But as perfect a pairing as Trophy Wife was with Modern Family, black-ish is, too. And more. Starring Anthony Anderson as the patriarch of an affluent African-American family in Los Angeles, the show is, first and foremost, incredibly well written, with astute observations about pop culture, particularly as it relates to ethnic identity. In the same way that Mitch and Cam simultaneously embody, skewer, and dispel gay stereotypes on Modern Family (and that Gloria and Manny do the same with Hispanic stereotypes, and Claire and Phil do with that of the nuclear family), black-ish’s Johnson family lends a humorous slant to cultural issues—of both the black-ish and white-ish kind.
It arrived on air last week with a strong sense of itself, its sense of humor, and, perhaps most importantly, what it wanted to say. The last time a comedy debuted on network television that hit all those tenets was—yep—Modern Family back in 2009. It’s such a natural fit to pair these two sitcoms together (and if you watched them back to back last Wednesday, you know how seamlessly they flow from one to another) that, given its recent history, it’s almost shocking even that ABC hit this particular programming nail on a head.
(We’re surprised that ABC managed to resist the temptation to air Selfie, its most curious new offering, in the slot—going for the bolder, but in hindsight perfectly logical choice of black-ish.)
The Johnsons live in a nice, white neighborhood. Anderson’s character, Andre, and his curmudgeonly father, played by Laurence Fishburne, did not grow up that way. It sparks a comedic crisis of cultural conscience, which will presumably play out across the series. His kids, for example, are not aware that Barack Obama is the first black president, or why that’s important. But the questions raised—is it a bad thing, or actually a good thing that they’re so well-adjusted as to be desensitized to racial milestones?—are provocative, and always punctuated with good humor: His youngest daughter may not know Obama’s historical importance, but she knows the name of his goldfish.
The truths, prejudices, preconceived notions we have, and, most crucially, the embarrassment over the preconceived notions that we have that are explored in black-ish are right in line to the ones that Modern Family presented with its debut—specifically with the plot lines surrounding Mitch and Cam’s adoption of Lily.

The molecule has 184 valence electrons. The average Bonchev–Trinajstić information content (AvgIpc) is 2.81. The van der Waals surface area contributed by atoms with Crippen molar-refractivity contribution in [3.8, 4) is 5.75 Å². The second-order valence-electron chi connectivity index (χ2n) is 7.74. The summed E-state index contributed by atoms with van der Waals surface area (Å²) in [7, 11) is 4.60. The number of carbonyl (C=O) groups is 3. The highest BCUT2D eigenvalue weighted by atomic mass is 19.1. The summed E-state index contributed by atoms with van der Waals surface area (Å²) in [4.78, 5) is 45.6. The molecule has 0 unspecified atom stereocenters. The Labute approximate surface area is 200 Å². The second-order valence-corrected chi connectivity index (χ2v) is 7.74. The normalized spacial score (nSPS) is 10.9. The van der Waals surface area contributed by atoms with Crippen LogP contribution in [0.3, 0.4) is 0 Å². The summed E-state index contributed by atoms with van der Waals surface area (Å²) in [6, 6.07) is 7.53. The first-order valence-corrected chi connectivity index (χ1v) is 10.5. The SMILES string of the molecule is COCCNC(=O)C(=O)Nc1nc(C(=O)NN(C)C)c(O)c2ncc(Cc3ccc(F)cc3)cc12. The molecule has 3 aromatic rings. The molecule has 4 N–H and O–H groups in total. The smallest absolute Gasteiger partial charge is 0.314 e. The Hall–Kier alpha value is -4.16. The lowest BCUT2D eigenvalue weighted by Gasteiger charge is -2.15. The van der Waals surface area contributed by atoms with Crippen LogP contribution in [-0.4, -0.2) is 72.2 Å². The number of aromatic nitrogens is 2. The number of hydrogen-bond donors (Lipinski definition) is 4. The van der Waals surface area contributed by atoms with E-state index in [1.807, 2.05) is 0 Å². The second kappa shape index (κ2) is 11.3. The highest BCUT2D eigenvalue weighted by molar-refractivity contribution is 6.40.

It’s fun, five years and five Emmys later, to revisit the rave reviews that Modern Family received, especially in regard to those talking points. “Smart, nimble and best of all, funny, while actually making a point about the evolving nature of what constitutes ‘family,’” wrote Brain Lowry at Variety. “Modern Family works because it does something the network sitcom hasn’t managed in years: it offers a comic equation for almost every audience segment, while never blanding out the characters for mass consumption,” wrote Ken Tucker in Entertainment Weekly.
“…for mass consumption” is a crucial point that Tucker is making. For all of the words we’ve devoted to the value of the post-Modern Family time slot, we can’t undersell how significant it is that ABC thinks black-ish, and what it represents and what it is saying, is not only deserving of the amount of viewers that time slot carries, but good enough and appealing enough to entertain them and keep them.
“I didn’t want to tell a story about a family that happened to be black, but about a family that was actually black,” black-ish creator Kenya Barris told The New York Times. “I felt like race was being talked about less than ever, when I feel it should be talked about more.”
But Barris has also been careful to clarify that his show doesn’t set out to specifically define what it means to be black, but to simply spark a conversation about our changing culture and how we relate to identity. Kind of in the way Modern Family never really set out to explicitly define what a “modern family” is, but instead just present three versions of one and allow you to relate to them. Or not.
The Johnsons, the Dunphys, the Pritchetts. They’re not black-ish, or white-ish, or gay-ish. They’re modern. Ish.